of February 26, 2010
pound boney chicken parts
1 large onion
3 ribs celery
1 teaspoon salt (or less - you can add more later
3 whole cloves
1 dried bay leaf
6 cups water
onion. Chop scrubbed celery and carrot into 1
inch chunks. Place chicken pieces, onion, celery,
carrot, salt, cloves and bay leaf in large soup
pot or Dutch oven. Add 6 cups water. Bring to
a boil. Reduce heat, cover, and simmer for 1 to
Remove chicken and vegetables. Strain stock. Cool
in refrigerator. Skim fat off the surface.
it in an ice cube trays, then store in freezer
bags. Then you'll have individual portions that
are ready to go for a quick sauces and soups.
of February 19, 2010
to Make a Hearty Vegetable Stock
medium carrots, peeled and cut into chunks
2 stalks celery, tough strings peeled,stalks cut
2 medium onions, roughly chopped
1 leek, halved lengthwise and washed thoroughly
2 cloves fresh garlic
2 1/4 quarts water
Black Peppercorns and a Bay Leaf (Optional)
a large pot, combine all ingredients. Bring to
a boil. Reduce heat to a simmer and cook for 25
Strain stock and reserve for soups and sauces.
NOTE: Stock may be made ahead of time and frozen
for a quick soup base.
a richer and and more full bodied vegetable stock,
try adding shiitake mushrooms to the above vegetables
and then roast vegetables in the oven in a little
olive oil until browned. Then add water to the
vegetables and in a soup pot or Dutch oven and
bring to a boil and simmer for at least 30 minutes.
of February 12, 2010
you love tarts, but are looking for a way to lighten
them up? Try using meringue cups - they are light,
airy with a slightly sweet crunch. Fill them with
fruit, pudding, flavored frozen yogurt and top
with your favorite sauce.
Picture Perfect Meringue Cups
Makes 8 Meringue Cups
1/2 cups sugar
2 tablespoons cornstarch
6 large egg whites, room temperature
1/4 teaspoon cream of tartar
Position 1 rack in bottom third and 1 rack in
top third of oven; preheat to 200°F. Line
2 large baking sheets with parchment paper. Trace
with a heavy hand, 4 circles approximately 3 1/2
inches in diameter on each parchment sheet. Turn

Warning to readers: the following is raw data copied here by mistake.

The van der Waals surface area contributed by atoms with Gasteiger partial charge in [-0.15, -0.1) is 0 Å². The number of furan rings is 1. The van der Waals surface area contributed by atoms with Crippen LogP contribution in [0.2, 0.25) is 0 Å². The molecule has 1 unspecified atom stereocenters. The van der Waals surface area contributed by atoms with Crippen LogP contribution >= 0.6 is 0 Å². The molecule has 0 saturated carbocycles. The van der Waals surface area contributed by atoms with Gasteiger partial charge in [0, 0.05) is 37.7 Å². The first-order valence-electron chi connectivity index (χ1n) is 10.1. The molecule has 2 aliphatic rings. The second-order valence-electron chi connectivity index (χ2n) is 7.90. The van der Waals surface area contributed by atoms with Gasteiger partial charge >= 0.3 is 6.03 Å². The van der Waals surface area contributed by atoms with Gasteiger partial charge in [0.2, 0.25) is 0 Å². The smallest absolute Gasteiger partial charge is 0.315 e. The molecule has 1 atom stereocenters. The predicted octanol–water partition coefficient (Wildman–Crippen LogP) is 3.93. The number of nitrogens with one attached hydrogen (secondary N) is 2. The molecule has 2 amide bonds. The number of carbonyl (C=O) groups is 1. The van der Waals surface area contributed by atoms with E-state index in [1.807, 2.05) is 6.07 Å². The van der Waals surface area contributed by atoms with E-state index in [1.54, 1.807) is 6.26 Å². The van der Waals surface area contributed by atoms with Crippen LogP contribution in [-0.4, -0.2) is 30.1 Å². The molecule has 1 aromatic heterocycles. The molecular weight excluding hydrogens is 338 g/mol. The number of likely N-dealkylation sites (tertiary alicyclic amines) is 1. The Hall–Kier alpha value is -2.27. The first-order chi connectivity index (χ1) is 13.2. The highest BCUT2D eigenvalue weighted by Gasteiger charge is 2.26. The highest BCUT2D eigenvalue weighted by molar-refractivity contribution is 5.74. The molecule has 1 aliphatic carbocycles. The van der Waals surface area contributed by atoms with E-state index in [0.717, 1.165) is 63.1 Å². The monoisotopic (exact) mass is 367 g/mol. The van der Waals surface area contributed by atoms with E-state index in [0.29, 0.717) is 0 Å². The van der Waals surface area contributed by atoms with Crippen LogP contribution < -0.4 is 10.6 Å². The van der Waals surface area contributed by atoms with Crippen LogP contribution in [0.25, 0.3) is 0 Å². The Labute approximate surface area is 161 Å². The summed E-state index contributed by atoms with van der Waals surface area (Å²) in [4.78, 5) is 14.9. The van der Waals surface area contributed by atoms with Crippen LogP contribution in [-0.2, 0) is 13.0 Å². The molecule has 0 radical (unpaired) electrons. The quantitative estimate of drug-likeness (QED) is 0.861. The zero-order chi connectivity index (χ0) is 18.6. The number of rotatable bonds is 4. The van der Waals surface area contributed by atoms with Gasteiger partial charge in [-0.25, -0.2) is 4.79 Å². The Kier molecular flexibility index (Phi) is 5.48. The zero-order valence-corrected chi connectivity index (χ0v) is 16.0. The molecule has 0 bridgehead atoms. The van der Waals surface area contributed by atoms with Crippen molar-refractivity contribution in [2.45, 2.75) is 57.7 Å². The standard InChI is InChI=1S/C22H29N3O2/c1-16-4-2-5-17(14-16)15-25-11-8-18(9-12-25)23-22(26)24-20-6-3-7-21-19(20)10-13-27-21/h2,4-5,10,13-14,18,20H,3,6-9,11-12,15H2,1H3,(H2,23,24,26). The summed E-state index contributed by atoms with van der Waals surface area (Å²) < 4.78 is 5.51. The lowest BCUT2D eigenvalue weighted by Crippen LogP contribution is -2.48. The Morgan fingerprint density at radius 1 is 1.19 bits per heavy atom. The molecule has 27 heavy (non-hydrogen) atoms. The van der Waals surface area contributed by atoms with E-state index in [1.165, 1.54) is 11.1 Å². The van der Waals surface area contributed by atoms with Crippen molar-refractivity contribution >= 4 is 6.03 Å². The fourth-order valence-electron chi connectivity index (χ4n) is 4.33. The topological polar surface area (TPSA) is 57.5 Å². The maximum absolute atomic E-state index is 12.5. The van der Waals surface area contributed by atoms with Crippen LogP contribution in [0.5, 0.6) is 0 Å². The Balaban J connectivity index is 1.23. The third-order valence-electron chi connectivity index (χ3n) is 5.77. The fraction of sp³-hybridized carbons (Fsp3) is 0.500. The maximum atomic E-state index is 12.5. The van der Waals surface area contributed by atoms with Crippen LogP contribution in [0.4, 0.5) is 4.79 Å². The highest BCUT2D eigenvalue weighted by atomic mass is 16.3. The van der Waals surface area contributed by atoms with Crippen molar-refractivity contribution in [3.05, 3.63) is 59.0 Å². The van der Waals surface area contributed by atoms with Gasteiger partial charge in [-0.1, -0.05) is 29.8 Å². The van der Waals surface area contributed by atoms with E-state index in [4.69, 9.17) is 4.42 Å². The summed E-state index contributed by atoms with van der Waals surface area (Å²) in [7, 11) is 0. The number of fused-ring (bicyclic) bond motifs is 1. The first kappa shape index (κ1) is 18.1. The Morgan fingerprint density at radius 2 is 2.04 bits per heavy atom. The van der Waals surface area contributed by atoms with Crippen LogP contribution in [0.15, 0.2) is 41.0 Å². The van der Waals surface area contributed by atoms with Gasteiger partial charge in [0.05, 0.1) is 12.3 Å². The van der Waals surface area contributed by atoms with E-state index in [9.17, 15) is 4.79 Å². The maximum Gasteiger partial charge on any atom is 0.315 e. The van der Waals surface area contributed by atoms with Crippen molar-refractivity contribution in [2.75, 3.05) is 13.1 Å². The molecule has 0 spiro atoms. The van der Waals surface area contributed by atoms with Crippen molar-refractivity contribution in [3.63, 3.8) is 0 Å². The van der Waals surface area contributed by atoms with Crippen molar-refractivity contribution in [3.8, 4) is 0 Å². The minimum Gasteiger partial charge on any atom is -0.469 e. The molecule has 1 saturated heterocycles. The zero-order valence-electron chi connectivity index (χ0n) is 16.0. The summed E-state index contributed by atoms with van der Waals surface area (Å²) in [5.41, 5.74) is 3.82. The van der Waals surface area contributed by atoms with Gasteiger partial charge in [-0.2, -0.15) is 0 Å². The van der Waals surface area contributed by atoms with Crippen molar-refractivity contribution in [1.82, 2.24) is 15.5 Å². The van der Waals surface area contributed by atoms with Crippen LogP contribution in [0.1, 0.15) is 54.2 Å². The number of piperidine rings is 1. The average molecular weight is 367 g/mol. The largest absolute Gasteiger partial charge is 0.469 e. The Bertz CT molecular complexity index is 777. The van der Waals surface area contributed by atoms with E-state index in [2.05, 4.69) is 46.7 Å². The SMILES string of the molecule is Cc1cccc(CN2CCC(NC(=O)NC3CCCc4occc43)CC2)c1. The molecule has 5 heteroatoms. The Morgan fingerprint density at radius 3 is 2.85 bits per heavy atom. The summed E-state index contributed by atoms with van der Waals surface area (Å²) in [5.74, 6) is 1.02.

parchment over so that marked side faces down
(if you have traced heavily enough, the circles
will show through to the other side).
Whisk sugar and cornstarch in medium bowl to blend.
Using an electric mixer on medium-high speed,
beat whites in large bowl until foamy, about 1
minute. Add cream of tartar; beat until soft peaks
form, about 1 minute.
Add sugar mixture, 1 tablespoon at a time, beating
until whites are very stiff and glossy, at least
4 minutes with heavy-duty mixer and 6 to 8 minutes
Scoop enough meringue into pastry bag fitted with
medium star tip to fill 3/4 full. Pipe small dot
of meringue under parchment in each corner of
baking sheets. Press parchment onto dots. This
will keep the parchment lying flat.
Starting in center of 1 marked circle, pipe meringue
in continuous spiral to fill circle completely.
Pipe 1 meringue circle atop edge of base circle,
forming a standing rim.
Repeat, piping 2 more circles atop first, forming
meringue cup. Pipe 3 more cups on sheet, filling
bag with meringue as needed. Pipe 4 cups on second
Bake meringues 3 hours without opening oven door
(meringues may drop slightly). Turn off oven;
let meringues stand in closed oven over-night
to dry completely. Store in an airtight container.
Do not stack.
Serving: 166 Calories; trace Fat (0.0% calories
from fat); trace Saturated Fat; 3g Protein; 40g
Carbohydrate; trace Dietary Fiber; 0mg Cholesterol;
42mg Sodium. Exchanges: 0 Grain (Starch); 1/2
Lean Meat; 0 Fruit; 2 1/2 Other Carbohydrates.
of February 05, 2010
something different - Quinoa
pronounced keen-wah, is not a true cereal
grain, but rather the botanical fruit of an herb
plant. It is treated as a grain in cooking even
though it is the seed of a leafy plant that's
distantly related to spinach. Quinoa, a delicately
flavored grain that was a staple in the ancient
Incas' diet. Quinoa has a light, delicate taste,
and can be substituted for almost any other grain.
It is higher in unsaturated fats and lower in
carbohydrates than most grains, and the quality
of its protein is roughly equivalent to that of
milk. Quinoa cooks quickly, making it perfect
for weeknight pilafs and hearty grain salads
quinoa is imported from South America, although
it is being cultivated on the high slopes of the
Colorado Rockies. Quinoa
grains are about the same size as millet, but
flattened, with a pointed, oval shape. The color
ranges from pale yellow through red and brown
to black. Quinoa cooks quickly to a light, fluffy
texture. As it cooks, the external germ, which
forms a band around each grain, spirals out, forming
a tiny crescent-shaped "tail," similar
to a bean sprout. Although the grain itself is
soft and creamy, the tail is crunchy, providing
a unique texture to complement quinoa's delicate
this grain is still a relatively new one, at least
to the American market, you're most likely to
find it in health-food and specialty stores. Large
supermarkets often stock quinoa, too.